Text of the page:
10 Chapter 10 – DNA Gel Electrophoresis

DNA Gel Electrophoresis

BACKGROUND

When first introduced, DNA fingerprinting (DNA profile analysis or DNA typing) involved the electrophoretic analysis of DNA fragment sizes generated by restriction enzymes. In contrast to more conventional methodologies, such as blood typing, which excludes suspects, traditional DNA fingerprinting provides accurate, unambiguous identification of the source of DNA samples. Variations in DNA sequences between individuals, as determined by differences in restriction enzyme cleavage patterns, are known as . RFLPs are a manifestation of the unique molecular genetic profile, or “fingerprint,” of an individual’s DNA.

 are endonucleases that catalyze the cleavage of phosphate bonds. They require Mg2+ for activity and generate a 5 prime (5′) phosphate and a 3 prime (3′) hydroxyl group at the cleavage point. The distinguishing feature of restriction enzymes compared to other endonucleases is that they only cut at specific sequences of bases.

Examples of Restriction Enzymes
Examples of Restriction Enzymes.

Many different species of bacteria produce restriction enzymes, including cyanobacteria (blue-green algae). Over 3,000 restriction enzymes have been discovered and cataloged. 

A requires a specific double-stranded recognition sequence of nucleotide bases to cut DNA. Recognition sites are generally 4 to 8 base pairs in length, and cleavage occurs within or near that site.

Recognition sites are frequently symmetrical, i.e., both DNA strands in the site have the same base sequence when read 5′ to 3′. Such sequences are called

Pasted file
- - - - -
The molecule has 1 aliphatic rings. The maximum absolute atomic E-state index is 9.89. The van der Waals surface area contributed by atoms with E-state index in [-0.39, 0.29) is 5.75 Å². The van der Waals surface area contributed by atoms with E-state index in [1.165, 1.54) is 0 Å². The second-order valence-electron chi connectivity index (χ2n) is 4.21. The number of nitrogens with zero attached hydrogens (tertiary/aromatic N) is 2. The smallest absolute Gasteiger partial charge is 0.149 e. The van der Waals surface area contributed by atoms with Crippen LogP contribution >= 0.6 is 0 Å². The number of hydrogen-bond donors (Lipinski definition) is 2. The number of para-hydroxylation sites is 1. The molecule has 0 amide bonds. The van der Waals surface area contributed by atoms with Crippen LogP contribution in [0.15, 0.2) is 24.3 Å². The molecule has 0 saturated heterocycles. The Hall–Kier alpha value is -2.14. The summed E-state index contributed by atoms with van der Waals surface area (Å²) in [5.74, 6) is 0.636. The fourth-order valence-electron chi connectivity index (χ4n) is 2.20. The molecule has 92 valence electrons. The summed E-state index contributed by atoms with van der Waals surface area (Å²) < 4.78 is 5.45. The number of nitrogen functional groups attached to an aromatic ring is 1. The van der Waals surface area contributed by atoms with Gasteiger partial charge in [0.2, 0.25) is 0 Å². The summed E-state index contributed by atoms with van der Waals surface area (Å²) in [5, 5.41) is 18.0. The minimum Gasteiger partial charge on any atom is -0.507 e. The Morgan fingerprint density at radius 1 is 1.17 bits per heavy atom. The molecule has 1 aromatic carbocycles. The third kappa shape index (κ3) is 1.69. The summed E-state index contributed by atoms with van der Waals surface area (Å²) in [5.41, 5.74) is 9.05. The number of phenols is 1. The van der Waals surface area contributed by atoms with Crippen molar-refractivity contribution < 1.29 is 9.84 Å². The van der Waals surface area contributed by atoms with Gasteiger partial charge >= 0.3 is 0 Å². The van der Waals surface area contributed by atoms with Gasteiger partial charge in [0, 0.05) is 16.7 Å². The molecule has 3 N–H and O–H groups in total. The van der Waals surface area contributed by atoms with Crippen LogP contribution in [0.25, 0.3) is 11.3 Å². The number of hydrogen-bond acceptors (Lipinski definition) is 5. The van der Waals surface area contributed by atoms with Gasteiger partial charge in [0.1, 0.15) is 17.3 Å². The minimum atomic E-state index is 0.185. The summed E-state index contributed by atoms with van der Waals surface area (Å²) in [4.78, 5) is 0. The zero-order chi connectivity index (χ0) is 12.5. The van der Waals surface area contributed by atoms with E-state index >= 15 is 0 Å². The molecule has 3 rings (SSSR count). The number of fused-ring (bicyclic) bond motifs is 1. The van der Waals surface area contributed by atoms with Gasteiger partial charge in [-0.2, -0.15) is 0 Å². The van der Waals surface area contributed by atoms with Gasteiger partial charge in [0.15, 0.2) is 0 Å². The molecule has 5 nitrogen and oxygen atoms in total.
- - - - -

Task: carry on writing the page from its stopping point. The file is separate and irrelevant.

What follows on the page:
are easily cast and handled compared to other matrices because the gel setting is a physical rather than chemical change. Samples can also be recovered (removed) from the gel and used in downstream applications.

The technique separates DNA fragments ranging from 50 base pair to several megabases (millions of bases). The distance between DNA bands of a given length is determined by the percent agarose in the gel.

Most agarose gels are made with between 0.7% (good separation or resolution of large 5–10kb DNA fragments) and 2% agarose (good resolution for small 0.2–1kb fragments) dissolved in electrophoresis buffer. For most applications or analyses of unknown DNA sizes, a 1% gel is effective.

The DNA is always added to the electrically Negative (black) side of the electric current. DNA’s natural negative charge allows it to be pulled through the gel toward the positive (red) end. Remember, DNA “RUNS TO RED.”

The agarose gel acts as a molecular sieve in that larger pieces of DNA migrate more slowly than smaller pieces. Thus, after the technique, larger fragments of DNA are closer to the wells from which they originated, and smaller fragments travel further into the gel.